Chicken Little is significant for a couple of reasons. First of all, it was the first fully CGI film made from Walt Disney Animated Studios. In order to compete with Pixar and DreamWorks, Disney chose to make a computer animated film and Chicken Little is the result. It also is significant because it is arguably the worst film in the Disney Animated Canon. Of course, this is only an opinion, but it is a fairly common one among Disney fans. It is a shame that this is how Disney started off when making this inevitable transition.
The biggest problem with Chicken Little is that it is the antithesis of what makes Disney films successful in almost every way. First of all, the script is poorly written and this version of the story is not compelling. The film begins like the original story, with the character of Chicken Little claiming that the sky is falling. However, that is where the similarities end. The writers put a sci-fi angle on the story which is off -putting and, frankly, never works.
The voice cast, though impressive, is mostly underused. Don Knotts appears in the thankless role of mayor Turkey Lurkey and Patrick Stewart makes a brief appearance as a teacher. The only actor that is really utilized is Garry Marshall as Buck Cluck. The three leads also turn out adequate performances.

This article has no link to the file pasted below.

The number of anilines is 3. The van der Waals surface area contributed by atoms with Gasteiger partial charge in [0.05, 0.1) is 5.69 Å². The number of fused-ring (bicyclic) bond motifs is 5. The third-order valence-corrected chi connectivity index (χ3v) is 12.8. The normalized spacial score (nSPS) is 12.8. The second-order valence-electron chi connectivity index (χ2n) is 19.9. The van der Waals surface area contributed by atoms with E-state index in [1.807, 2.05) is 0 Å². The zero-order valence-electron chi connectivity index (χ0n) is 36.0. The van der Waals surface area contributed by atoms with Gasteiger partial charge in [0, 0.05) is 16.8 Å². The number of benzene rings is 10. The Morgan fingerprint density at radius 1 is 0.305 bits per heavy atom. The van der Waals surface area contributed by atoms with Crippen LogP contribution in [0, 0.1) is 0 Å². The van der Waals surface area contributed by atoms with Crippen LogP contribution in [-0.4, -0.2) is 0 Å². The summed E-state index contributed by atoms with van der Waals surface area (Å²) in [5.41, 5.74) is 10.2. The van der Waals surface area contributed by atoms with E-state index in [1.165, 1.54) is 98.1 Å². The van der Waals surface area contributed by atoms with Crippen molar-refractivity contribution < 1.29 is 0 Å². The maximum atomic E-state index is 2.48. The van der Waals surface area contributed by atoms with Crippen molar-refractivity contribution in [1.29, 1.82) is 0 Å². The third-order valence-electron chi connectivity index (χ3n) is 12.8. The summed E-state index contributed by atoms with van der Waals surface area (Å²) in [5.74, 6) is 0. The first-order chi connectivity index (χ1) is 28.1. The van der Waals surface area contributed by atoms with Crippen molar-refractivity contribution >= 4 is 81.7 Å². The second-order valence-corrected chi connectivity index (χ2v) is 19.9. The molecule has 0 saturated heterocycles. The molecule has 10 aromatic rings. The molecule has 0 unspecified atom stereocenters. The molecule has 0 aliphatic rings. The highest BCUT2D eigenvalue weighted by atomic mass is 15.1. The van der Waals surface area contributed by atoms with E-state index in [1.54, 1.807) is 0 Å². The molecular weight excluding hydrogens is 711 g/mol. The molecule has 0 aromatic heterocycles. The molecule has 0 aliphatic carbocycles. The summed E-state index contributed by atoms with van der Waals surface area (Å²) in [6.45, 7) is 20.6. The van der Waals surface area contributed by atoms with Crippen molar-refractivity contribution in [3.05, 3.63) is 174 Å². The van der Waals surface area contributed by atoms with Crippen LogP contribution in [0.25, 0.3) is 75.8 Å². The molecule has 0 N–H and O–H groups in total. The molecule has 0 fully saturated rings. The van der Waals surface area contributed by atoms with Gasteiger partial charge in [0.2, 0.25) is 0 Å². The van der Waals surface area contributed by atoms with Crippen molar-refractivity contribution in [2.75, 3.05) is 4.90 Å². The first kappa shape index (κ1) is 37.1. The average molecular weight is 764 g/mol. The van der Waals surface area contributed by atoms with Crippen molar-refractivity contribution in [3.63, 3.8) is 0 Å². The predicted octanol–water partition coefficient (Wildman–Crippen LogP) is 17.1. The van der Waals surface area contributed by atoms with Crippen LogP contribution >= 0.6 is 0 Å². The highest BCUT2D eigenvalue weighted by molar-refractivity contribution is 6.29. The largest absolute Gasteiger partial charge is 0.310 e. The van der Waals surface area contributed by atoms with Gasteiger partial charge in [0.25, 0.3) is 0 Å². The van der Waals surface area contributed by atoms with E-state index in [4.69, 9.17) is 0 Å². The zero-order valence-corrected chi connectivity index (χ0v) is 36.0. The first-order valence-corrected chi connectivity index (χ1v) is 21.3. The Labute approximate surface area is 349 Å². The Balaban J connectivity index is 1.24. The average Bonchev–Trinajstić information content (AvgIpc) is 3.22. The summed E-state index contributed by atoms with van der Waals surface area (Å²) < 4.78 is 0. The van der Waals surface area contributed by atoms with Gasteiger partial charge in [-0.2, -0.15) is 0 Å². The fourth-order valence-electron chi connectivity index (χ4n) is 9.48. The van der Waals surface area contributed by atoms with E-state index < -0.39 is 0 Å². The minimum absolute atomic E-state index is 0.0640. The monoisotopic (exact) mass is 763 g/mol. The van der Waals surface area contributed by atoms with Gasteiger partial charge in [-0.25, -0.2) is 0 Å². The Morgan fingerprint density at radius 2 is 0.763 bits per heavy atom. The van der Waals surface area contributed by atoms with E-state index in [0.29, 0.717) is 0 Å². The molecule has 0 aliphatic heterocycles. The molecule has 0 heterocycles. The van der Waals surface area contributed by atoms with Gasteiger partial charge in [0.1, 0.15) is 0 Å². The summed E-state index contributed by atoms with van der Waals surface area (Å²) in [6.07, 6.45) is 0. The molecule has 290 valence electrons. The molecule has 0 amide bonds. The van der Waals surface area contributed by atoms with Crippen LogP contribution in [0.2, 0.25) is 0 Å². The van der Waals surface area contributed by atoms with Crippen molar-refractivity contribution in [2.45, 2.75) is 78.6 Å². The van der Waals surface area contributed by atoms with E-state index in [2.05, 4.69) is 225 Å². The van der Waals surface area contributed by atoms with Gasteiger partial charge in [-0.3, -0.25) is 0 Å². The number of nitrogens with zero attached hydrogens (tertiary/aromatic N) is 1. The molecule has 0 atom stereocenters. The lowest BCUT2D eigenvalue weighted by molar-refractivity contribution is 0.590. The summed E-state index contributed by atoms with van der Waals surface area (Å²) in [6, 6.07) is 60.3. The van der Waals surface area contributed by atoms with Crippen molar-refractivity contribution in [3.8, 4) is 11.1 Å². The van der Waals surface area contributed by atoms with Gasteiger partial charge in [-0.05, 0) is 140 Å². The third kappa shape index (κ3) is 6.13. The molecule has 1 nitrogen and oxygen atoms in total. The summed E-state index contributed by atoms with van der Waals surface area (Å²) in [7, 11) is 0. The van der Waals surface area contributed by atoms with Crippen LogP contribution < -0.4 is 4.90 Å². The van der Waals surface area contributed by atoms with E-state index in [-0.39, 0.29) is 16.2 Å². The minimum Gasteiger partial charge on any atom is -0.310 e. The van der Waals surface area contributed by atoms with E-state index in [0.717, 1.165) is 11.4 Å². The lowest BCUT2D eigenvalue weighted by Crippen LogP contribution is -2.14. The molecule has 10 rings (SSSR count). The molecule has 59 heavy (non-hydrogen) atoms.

Another issue are the poor attempts at humor. Unless used sparingly (which it isn’t here), potty humor oftentimes turns off adult viewers in a family film such as this one. This movie is full of it and sequences like the extended conversation about alternative words for urine come across as uninspired, uncreative, and simply lazy. This was a problem that was also present in Home on the Range and it seems they didn’t learn their lesson, despite that films failure.
The one thing that does work is the relationship between Chicken Little and his dad. However, that is one small highlight in a messy, meaningless movie.
On a different note, something to watch out for is both the product placement in the film and the many references to songs and other media. This was quite unusual for an animated Disney film from this time and is fascinating to see. Seeing the references to films by LucasFilm is particularly interesting now, as Disney hadn’t yet acquired the company in 2005.
Unless you are a Disney completist, this is the most skippable film in the animated canon.
Live-action remake: There is no live action remake planned for Chicken Little.
Chicken Little in the theme parks: Chicken Little is not currently featured in any of the theme parks.
Chicken Little is available to stream on Disney+.